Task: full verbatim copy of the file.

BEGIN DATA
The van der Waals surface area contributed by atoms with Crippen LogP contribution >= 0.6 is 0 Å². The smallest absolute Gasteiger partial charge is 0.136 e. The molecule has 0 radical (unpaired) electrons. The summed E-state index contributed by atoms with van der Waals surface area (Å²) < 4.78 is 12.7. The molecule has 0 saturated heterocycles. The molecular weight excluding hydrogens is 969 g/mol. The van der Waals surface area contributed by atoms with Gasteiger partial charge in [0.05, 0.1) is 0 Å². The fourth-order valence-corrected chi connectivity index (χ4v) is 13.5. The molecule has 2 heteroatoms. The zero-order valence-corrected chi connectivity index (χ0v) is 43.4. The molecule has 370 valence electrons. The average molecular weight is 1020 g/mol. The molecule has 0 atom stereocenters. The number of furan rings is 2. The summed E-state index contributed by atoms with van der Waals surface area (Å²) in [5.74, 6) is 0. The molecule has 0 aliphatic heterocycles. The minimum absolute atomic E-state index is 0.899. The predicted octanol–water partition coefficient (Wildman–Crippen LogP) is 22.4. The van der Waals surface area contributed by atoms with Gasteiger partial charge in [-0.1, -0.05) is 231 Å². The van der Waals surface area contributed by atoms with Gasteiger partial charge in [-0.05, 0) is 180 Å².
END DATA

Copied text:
The van der Waals surface area contributed by atoms with Crippen LogP contribution >= 0.6 is 0 Å². The smallest absolute Gasteiger partial charge is 0.136 e. The molecule has 0 radical (unpaired) electrons. The summed E-state index contributed by atoms with van der Waals surface area (Å²) < 4.78 is 12.7. The molecule has 0 saturated heterocycles. The molecular weight excluding hydrogens is 969 g/mol. The van der Waals surface area contributed by atoms with Gasteiger partial charge in [0.05, 0.1) is 0 Å². The fourth-order valence-corrected chi connectivity index (χ4v) is 13.5. The molecule has 2 heteroatoms. The zero-order valence-corrected chi connectivity index (χ0v) is 43.4. The molecule has 370 valence electrons. The average molecular weight is 1020 g/mol. The molecule has 0 atom stereocenters. The number of furan rings is 2. The summed E-state index contributed by atoms with van der Waals surface area (Å²) in [5.74, 6) is 0. The molecule has 0 aliphatic heterocycles. The minimum absolute atomic E-state index is 0.899. The predicted octanol–water partition coefficient (Wildman–Crippen LogP) is 22.4. The van der Waals surface area contributed by atoms with Gasteiger partial charge in [-0.1, -0.05) is 231 Å². The van der Waals surface area contributed by atoms with Gasteiger partial charge in [-0.05, 0) is 180 Å².